White Hot Kiss (The Dark Elements #1)
By: Jennifer L. Armentrout
Publisher: Harlequin Teen
Publication Date: February 25th, 2014
One kiss could be the last.
Seventeen-year-old Layla just wants to be normal. But with a kiss that kills anything with a soul, she’s anything but normal. Half demon, half gargoyle, Layla has abilities no one else possesses.
Raised among the Wardens—a race of gargoyles tasked with hunting demons and keeping humanity safe—Layla tries to fit in, but that means hiding her own dark side from those she loves the most. Especially Zayne, the swoon-worthy, incredibly gorgeous and completely off-limits Warden she’s crushed on since forever.
Then she meets Roth—a tattooed, sinfully hot demon who claims to know all her secrets. Layla knows she should stay away, but she’s not sure she wants to—especially when that whole no-kissing thing isn’t an issue, considering Roth has no soul.
But when Layla discovers she’s the reason for the violent demon uprising, trusting Roth could not only ruin her chances with Zayne… it could brand her a traitor to her family. Worse yet, it could become a one-way ticket to the end of the world.
So, White Hot Kiss is my first Jennifer Armentrout book, which is quite surprising to me as she seems to be very prolific. In any case, I devoured the book in one sitting and highly recommend it for a light, fun read.
Layla is a half-demon half-warden living in a world where wardens, or gargoyles if you prefer, are recognized by the human population but police the demon population in secret at the behest of heaven. Living as an outcast among wardens, since she can not shift from her human form and has the very demon-like ability of sucking out souls, Layla nurses an unrequited crush on fellow warden, Zayne, in a world that constantly reminds her of why a relationship with him, or anyone else for that matter, would never work out. The book starts with Layla being cornered by a demon for unknown reasons to only be saved by a much more powerful, and much better looking, resident of Hell, Roth. This is when things start getting much more exciting.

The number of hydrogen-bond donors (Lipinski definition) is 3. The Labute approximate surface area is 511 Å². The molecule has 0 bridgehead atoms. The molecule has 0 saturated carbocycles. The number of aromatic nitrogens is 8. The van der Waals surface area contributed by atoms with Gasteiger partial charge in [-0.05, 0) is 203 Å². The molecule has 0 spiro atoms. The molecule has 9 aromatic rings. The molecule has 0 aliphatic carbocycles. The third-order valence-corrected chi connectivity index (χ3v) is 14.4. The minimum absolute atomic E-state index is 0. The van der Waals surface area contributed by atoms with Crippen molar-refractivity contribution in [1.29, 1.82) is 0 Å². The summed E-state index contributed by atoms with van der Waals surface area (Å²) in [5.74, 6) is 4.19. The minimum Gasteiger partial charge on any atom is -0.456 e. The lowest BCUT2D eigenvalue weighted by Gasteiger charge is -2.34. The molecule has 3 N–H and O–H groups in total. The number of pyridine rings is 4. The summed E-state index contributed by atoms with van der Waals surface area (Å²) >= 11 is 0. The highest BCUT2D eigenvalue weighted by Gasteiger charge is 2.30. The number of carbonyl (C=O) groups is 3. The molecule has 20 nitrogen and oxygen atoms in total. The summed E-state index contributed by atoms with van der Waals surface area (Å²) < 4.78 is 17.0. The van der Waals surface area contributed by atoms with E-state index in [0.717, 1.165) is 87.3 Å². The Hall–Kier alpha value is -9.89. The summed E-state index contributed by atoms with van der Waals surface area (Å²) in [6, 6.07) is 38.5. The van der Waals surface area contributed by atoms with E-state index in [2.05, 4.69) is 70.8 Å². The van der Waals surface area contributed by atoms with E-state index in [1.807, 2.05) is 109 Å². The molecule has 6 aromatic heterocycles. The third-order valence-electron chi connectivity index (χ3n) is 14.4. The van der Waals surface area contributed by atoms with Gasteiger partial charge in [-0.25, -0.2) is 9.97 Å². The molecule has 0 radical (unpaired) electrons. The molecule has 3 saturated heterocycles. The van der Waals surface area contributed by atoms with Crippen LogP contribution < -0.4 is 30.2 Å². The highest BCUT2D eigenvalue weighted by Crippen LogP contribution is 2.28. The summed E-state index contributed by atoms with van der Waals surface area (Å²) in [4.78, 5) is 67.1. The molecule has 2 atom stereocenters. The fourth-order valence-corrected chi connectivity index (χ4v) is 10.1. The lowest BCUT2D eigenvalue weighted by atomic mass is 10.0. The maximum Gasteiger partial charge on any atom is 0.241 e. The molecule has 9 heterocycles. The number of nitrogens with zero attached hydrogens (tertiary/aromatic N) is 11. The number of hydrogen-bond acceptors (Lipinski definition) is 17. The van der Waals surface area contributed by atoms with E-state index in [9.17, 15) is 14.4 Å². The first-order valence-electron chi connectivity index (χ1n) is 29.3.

Layla was fun and entertaining and I enjoyed how she called Roth on his smartass bullshit. I loved seeing them play off of each other and I felt that they had chemistry, which was missing from Layla’s relationship with Zayne. Roth’s presence brings out a healthier side of Layla, where she focuses on what she can do with her life instead of how different she is from the wardens that surround her. I do wish, however, that her romantic feelings for Zayne had been resolved by the end of the book instead of just not being dealt with. I also wish that there had been more Layla and Roth scenes. I liked them together, but I wish that the reader had seen more of them interacting.
Another aspect of the book that I enjoyed was Layla’s growth in self confidence and how she willingly changed her world view as she learned more and the book progressed. She accepted that the world was not as black and white as she was raised to believe, that there were good demons and evil wardens. She also learned to accept herself by letting go of how she perceived herself as a mule, or an unwanted genetic dead end, because of the fact that she couldn’t shift and was therefore unworthy of a proper place in her adopted family.
Without giving spoilers, the ending was painful, but there was a note of hope and I’m very much looking forward to book two and what it has to offer. Also, the print version has a nice little POV snippet from your favorite demon.
Disclaimer: The synopsis and cover picture were pulled from the book’s Goodreads page. Neither belong to us.